Osteoporosis (say: “ost-tee-oh-pore-oh-siss”) occurs when the inside of the bones become porous from a loss of calcium (see the picture below). This is called losing bone mass. Over time, this weakens the bones and makes them more likely to break.
Once total bone mass has peaked — around 35 years of age — all adults start to lose it. However, women are more likely to develop osteoporosis than men. This is due to several factors. Women have less bone mass than men, tend to live longer and take in less calcium. In women, the rate of bone loss speeds up after menopause, when estrogen levels fall. Since the ovaries make estrogen, faster bone loss may also occur if both ovaries are removed by surgery.
If men live long enough, they are also at risk of getting osteoporosis later in life.
You may not know you have osteoporosis until you have serious signs. Signs include frequent broken bones or fractures, low back pain or a hunched back. You may also get shorter over time because osteoporosis can cause your vertebrae (the bones in your spine) to collapse. These problems tend to occur after a lot of bone calcium has already been lost.
The following things put you at an increased risk for osteoporosis. The more of the following that apply to you, the higher your risk. Talk to your family doctor about your risk factors.
If you doctor suspects osteoporosis, he or she may suggest you have a bone scan. A common test that measures bone density is called a dual energy X-ray absorptiometry (DEXA). This test measures the density of the bones in your hips, spine and wrist, which are all places likely to be affected by osteoporosis.
Your doctor may also order an ultrasound or a computerized tomography (CT) scan to help check the density of your bones.
Treatment for osteoporosis starts with changes to your diet. You want to take in more calcium. Your doctor will suggest ways to get more calcium through food, drink and possibly a calcium supplement. He or she may also suggest you take a vitamin D supplement, which helps your body process calcium.
Your doctor will want you to increase your physical activity, especially weight-bearing exercise. This helps increase bone density. Examples of weight-bearing exercise include walking, jogging and climbing steps.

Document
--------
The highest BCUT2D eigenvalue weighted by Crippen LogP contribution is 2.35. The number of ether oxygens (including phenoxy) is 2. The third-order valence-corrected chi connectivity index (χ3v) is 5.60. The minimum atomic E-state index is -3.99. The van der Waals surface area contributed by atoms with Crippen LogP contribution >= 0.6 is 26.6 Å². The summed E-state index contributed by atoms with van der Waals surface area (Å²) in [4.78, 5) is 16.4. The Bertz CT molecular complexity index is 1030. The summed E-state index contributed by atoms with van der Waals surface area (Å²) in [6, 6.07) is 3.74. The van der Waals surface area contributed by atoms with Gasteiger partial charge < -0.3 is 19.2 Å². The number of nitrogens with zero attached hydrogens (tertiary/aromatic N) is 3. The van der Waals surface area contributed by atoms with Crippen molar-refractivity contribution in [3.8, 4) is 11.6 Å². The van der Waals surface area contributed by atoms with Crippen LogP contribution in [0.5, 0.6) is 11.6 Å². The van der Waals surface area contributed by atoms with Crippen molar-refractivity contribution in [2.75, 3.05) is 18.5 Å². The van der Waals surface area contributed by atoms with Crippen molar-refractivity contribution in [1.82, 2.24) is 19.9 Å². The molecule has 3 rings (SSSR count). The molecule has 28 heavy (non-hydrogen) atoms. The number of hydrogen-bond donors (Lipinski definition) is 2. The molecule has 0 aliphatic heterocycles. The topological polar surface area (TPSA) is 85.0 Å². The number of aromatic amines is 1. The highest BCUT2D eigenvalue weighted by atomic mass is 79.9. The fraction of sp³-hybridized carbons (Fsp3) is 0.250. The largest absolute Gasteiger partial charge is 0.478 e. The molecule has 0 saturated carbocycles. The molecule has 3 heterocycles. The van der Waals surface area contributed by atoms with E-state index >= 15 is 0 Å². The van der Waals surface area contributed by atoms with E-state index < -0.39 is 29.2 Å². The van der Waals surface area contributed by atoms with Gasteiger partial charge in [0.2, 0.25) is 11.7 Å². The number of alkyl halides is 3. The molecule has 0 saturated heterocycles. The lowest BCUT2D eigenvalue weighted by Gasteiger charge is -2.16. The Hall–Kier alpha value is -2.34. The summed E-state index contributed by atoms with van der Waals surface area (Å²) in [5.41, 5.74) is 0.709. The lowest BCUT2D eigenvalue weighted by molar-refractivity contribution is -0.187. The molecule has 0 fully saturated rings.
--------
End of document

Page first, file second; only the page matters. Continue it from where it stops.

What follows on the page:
Before menopause, you need about 1,000 mg of calcium per day. After menopause, you need 1,000 mg of calcium per day if you're taking estrogen and 1,500 mg of calcium per day if you're not taking estrogen. You should also aim for 800 international units (IU) of vitamin D each day to help your body absorb the calcium.
It’s usually best to try to get calcium from food. Nonfat and low-fat dairy products are good sources of calcium. Other sources of calcium include dried beans, pink salmon, spinach and broccoli.
About 300 mg of calcium are in each of the following: 1 cup of nonfat or low-fat yogurt, 1 1/2 cups of white beans, 5 ounces of salmon, 1/2 cup of spinach or 2 cups of broccoli.
If you don’t get enough calcium from the food you eat, your doctor may suggest taking a calcium supplement. Take it at meal time or with a sip of milk.
Medicines to treat osteoporosis include the following:
Biophosphonates. These medicines help reduce the risk of breaks and fractures, as well as increase bone density in the hips and spine. They can be taken in orally (in pill form) or intravenously (with an injection). Side effects include nausea, abdominal pain and irritation of the esophagus (the tube that connects the mouth to the stomach). People who cannot take biophosphonates include people who have kidney disease, low levels of calcium in their blood and women who are pregnant or nursing.
Calcitron. This is a hormone that helps slow the breakdown of bone. It is available as an injection or nasal spray. Side effects include irritation of the lining of the nose and headache (with use of the nasal spray) and diarrhea, abdominal pain, nausea and vomiting (with use of the injection).
Raloxifene. This medicine is used to prevent and treat osteoporosis in women by increasing bone density. It is not a hormone, but it mimics some of the effects of estrogen. Side effects may include hot flashes and a risk of blood clots.
Teriparatide. This medicine is a synthetic form of parathyroid hormone and helps new bone to grow. It comes in an injectable form, and is injected once a day in the thigh or abdomen. It can be used in both women and men for the treatment of osteoporosis. Common side effects may include nausea, abdominal pain, headache, muscle weakness, fatigue and loss of appetite.
Alendronate and risedronate. These medicines are used to help prevent and treat osteoporosis. They help reduce the risk of fractures by decreasing the rate of bone loss. They are taken orally in pill form. Their most common side effect is an upset stomach.
Ibandronate. This medicine helps to slow bone loss and increases bone density. It is available both as a pill or as an injection. If you take the pill, you have 2 options: a daily pill or a monthly pill (the pill you take each month has a greater dose of ibandronate than the pill you take daily). If you take the injection, your doctor or nurse will give you a shot every 3 months. Some of the possible side effects include lower back or side pain, shortness of breath, tightness in the chest, and bloody or cloudy urine.
Written by familydoctor.org editorial staff